The USAID Mikolo Project in Madagascar reduces maternal, infant, and child morbidity and mortality by increasing the use of community-based primary health care services and encouraging women and children to adopt healthy behaviors. The five-year project has expanded coverage to 506 communes in 8 of Madagascar's 22 regions, targeting communities more than five kilometers from a health center.
The project empowers the Malagasy people to improve their health by enhancing access to and demand for integrated services for family planning; reproductive health; maternal, newborn, and child health; and malaria control. Building on successes in integrated community-based service delivery, the Mikolo Project works with community, civil society, and government partners to improve the quality of these primary health care services.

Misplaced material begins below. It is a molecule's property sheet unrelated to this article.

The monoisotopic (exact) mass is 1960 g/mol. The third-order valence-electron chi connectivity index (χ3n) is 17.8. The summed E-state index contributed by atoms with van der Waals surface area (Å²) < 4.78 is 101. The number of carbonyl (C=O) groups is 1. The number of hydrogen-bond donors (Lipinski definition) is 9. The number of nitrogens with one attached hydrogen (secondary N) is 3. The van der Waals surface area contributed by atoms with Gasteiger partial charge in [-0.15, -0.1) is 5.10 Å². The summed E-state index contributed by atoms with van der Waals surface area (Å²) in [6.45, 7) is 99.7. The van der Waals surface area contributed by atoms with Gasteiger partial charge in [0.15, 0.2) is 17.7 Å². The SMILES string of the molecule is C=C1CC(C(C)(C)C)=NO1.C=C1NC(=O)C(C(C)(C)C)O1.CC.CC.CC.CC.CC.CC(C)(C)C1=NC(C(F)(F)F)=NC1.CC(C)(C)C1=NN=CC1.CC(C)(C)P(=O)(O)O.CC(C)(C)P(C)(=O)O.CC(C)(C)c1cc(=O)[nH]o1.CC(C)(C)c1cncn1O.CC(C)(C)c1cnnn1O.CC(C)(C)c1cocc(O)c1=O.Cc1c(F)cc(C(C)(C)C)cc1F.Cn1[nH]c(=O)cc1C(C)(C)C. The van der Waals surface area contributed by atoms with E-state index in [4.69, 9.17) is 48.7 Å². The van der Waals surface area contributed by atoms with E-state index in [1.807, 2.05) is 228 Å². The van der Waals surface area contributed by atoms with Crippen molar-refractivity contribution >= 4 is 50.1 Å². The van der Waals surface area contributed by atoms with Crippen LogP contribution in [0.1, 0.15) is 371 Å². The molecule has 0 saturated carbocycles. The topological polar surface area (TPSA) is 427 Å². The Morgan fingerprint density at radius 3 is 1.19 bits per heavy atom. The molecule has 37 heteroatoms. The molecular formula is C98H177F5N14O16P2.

Mikolo has introduced at scale new medicines and technologies to reduce maternal deaths. These include pregnancy test kits to determine eligibility for family planning, Sayana® Press to expand family planning choices, chlorhexidine for umbilical cord infection prevention, and misoprostol to prevent postpartum hemorrhage.
Mikolo enhances local ownership by supporting the country's ministry of public health to implement its national community health policy, building the capacity of local government and implementing partners, and supporting development of sustainable systems for improving health.